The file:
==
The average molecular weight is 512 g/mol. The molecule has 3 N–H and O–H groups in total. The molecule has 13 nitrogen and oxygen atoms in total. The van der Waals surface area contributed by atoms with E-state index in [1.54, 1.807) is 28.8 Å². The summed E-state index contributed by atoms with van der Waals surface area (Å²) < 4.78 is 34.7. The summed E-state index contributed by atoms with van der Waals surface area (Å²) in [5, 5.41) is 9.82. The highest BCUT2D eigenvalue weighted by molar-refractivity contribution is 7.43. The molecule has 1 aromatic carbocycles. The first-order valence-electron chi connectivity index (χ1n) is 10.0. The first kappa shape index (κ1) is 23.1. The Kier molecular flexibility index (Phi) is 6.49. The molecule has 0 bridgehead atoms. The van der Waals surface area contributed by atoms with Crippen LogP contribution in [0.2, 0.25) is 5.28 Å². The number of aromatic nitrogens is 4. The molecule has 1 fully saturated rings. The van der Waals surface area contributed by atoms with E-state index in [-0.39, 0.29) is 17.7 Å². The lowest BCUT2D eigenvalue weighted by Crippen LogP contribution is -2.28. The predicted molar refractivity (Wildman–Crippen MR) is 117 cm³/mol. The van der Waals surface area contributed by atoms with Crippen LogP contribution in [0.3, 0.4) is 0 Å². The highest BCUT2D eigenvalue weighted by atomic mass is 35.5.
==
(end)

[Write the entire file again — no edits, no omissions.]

The average molecular weight is 512 g/mol. The molecule has 3 N–H and O–H groups in total. The molecule has 13 nitrogen and oxygen atoms in total. The van der Waals surface area contributed by atoms with E-state index in [1.54, 1.807) is 28.8 Å². The summed E-state index contributed by atoms with van der Waals surface area (Å²) < 4.78 is 34.7. The summed E-state index contributed by atoms with van der Waals surface area (Å²) in [5, 5.41) is 9.82. The highest BCUT2D eigenvalue weighted by molar-refractivity contribution is 7.43. The molecule has 1 aromatic carbocycles. The first-order valence-electron chi connectivity index (χ1n) is 10.0. The first kappa shape index (κ1) is 23.1. The Kier molecular flexibility index (Phi) is 6.49. The molecule has 0 bridgehead atoms. The van der Waals surface area contributed by atoms with Crippen LogP contribution in [0.2, 0.25) is 5.28 Å². The number of aromatic nitrogens is 4. The molecule has 1 fully saturated rings. The van der Waals surface area contributed by atoms with E-state index in [-0.39, 0.29) is 17.7 Å². The lowest BCUT2D eigenvalue weighted by Crippen LogP contribution is -2.28. The predicted molar refractivity (Wildman–Crippen MR) is 117 cm³/mol. The van der Waals surface area contributed by atoms with Crippen LogP contribution in [0.3, 0.4) is 0 Å². The highest BCUT2D eigenvalue weighted by atomic mass is 35.5.